Before I became a mom to two little boys from hard places, I had all kinds of grand ideas of what I envisioned motherhood to be. In fact, I even knew what kind of mother I was going to be. I knew what issues I was passionate about. I knew what mattered to me and what I stood for. I believed organic was good, processed was bad; natural was safer, chemicals were dangerous; plastic never, glass and wood always; technology nada, nature only. I thought I had it all figured out.

I had a game plan and I was going to follow through, gosh darnent!

And then it happened. On February 15, 2008, I received a phone call from our adoption agency. There was a little boy in Vietnam with medical special needs. He was 4 months old and he needed a family. “Would we like to be that family?” they had asked. They sent his picture to my email box. With one click of the mouse, my life changed forever. I saw my son’s face for the first time and I was totally smitten.


My heart saored and my stomach turned flips. Was this really happening? After all these years, was I really going to be a mommy? Was this precious baby really my baby? I had never felt so much joy in all of my life. I felt like I was flaoting above the earth and waltzing through the clouds. I was going to be a mommy to Little Man.

Little did I know at the time that the next 6 months would be the most grueling, soul-crushing time of my life as we waited and fought tooth and nail to bring our son home. What turned into a political battle of wills between two nations resulted in one of the darkest times of my life. After watching our beloved son grow up through pictures in an orphanage 10,000 miles away, we finally boarded a plane to Vietnam after a long, hard fight. Our little baby that we hadn’t even met in real life yet was nearly a year old now. He was hardly a tiny baby anymore and we prayed he would be resistant to the wounds of institutionalization. Oh how I wish he could have been.

After 36 hours of travel, my son was placed into my arms and immediately all the would-of, could-of, should-be’s fell to the ground. The most important turths of life selectively came into focus. My son was safe, alive and in my arms. We were all together. The battle was over. Little Man had survived his first year alone in an orphanage. We were all alive and safe.


That evening-our first evening together as a family of three-I would learn just how dark and horrible the downward spiral of institutionalization can be for a child. And in that long, sad night, I said goodbye to all my frivalous mommy plans and laid a new path instead. It would be a path of healing, of gratitude and of awareness. It would be a path whose goal had nothing to do with being trendy, popular, mainstream or full of ideals. My new path would hinge on the fact that life is so fragile, so short and so magnificent that I needn’t worry about the small, fleeting issues of daily life. Maybe the trauma of the preceeding months had reshaped how I saw the world and motherhood. Maybe I was just too busy and overwhelmed to even care. Or maybe I was just so grateful at the chance to be a mother to this child that nothing else even mattered. All those other issues seemed so silly compared to what I now knew to be important.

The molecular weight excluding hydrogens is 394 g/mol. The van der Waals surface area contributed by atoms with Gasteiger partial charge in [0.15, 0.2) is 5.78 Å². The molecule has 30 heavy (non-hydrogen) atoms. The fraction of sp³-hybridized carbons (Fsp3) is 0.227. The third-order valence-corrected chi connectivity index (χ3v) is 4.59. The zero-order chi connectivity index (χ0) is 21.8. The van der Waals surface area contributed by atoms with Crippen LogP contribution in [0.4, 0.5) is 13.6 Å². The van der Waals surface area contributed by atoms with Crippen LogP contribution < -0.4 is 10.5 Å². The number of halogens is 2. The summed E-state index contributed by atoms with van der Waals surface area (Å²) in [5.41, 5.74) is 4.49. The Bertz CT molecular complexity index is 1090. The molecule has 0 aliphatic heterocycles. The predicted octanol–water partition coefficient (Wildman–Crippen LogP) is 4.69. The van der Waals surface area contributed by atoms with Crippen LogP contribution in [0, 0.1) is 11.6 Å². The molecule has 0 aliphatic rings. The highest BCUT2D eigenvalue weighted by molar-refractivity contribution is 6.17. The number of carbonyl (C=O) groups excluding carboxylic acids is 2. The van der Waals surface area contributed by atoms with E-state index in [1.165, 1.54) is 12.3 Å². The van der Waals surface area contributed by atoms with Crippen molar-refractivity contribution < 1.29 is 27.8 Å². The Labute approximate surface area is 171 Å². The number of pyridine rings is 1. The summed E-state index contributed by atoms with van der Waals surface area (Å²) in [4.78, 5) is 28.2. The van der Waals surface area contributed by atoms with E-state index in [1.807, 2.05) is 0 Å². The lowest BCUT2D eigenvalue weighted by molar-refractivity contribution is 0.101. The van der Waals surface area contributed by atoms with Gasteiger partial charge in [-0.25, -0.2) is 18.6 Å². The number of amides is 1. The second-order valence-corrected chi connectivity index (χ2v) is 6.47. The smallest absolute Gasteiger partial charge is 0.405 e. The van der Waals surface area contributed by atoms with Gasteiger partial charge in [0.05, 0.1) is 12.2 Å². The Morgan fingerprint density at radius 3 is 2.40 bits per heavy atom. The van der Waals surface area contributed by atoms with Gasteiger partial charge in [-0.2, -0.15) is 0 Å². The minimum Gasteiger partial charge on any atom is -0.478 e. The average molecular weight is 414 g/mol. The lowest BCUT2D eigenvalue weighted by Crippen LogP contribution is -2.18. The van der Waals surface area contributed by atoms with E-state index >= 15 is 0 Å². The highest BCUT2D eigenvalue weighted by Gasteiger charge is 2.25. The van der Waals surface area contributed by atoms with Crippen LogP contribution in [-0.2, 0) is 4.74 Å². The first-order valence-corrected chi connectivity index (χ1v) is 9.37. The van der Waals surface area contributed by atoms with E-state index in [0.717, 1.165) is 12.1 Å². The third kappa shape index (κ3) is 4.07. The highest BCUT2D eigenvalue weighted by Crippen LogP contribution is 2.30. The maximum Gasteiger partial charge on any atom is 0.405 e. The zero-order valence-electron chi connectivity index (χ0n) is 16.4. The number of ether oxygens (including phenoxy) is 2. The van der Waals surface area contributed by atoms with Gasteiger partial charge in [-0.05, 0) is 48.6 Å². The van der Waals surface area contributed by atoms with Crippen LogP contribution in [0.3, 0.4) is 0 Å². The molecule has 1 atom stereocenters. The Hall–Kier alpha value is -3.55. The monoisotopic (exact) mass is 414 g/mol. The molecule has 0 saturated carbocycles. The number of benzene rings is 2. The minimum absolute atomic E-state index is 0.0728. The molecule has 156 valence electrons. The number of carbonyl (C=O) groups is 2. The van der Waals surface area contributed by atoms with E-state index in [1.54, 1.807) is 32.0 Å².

While I still prefer to stick to my ideals when given a chance, I don’t worry if I fall short. Because around here, that happens often, especially now with a special needs child in the picture. Somedays we are lucky if we even check one issue off of the list. And I’m okay with that. I am so thankful that this new path has taught me time and time again to take nothing for granted…to find joy in every day and to remember that life really is a miracle. Enjoy it now and everything else will fall into place. Or at least you won’t feel guilty if it doesn’t.

Outdoor Friends, Help Needed!

Hello Dear Readers!

I need some advice.  Our family wants to start cycling and we need a way for Big Brother (our five year old son with special needs) to join us.  I was looking at this page of bike trailers.  Big Brother is approximately  38 pounds and is very excited about getting to cycle!  What kind of seat/trailer do you recommend?  I fear that riding backwards will not be good for his sensory dysfunction. I am thinking this looks pretty neat:

Any advice would be greatly appreciated!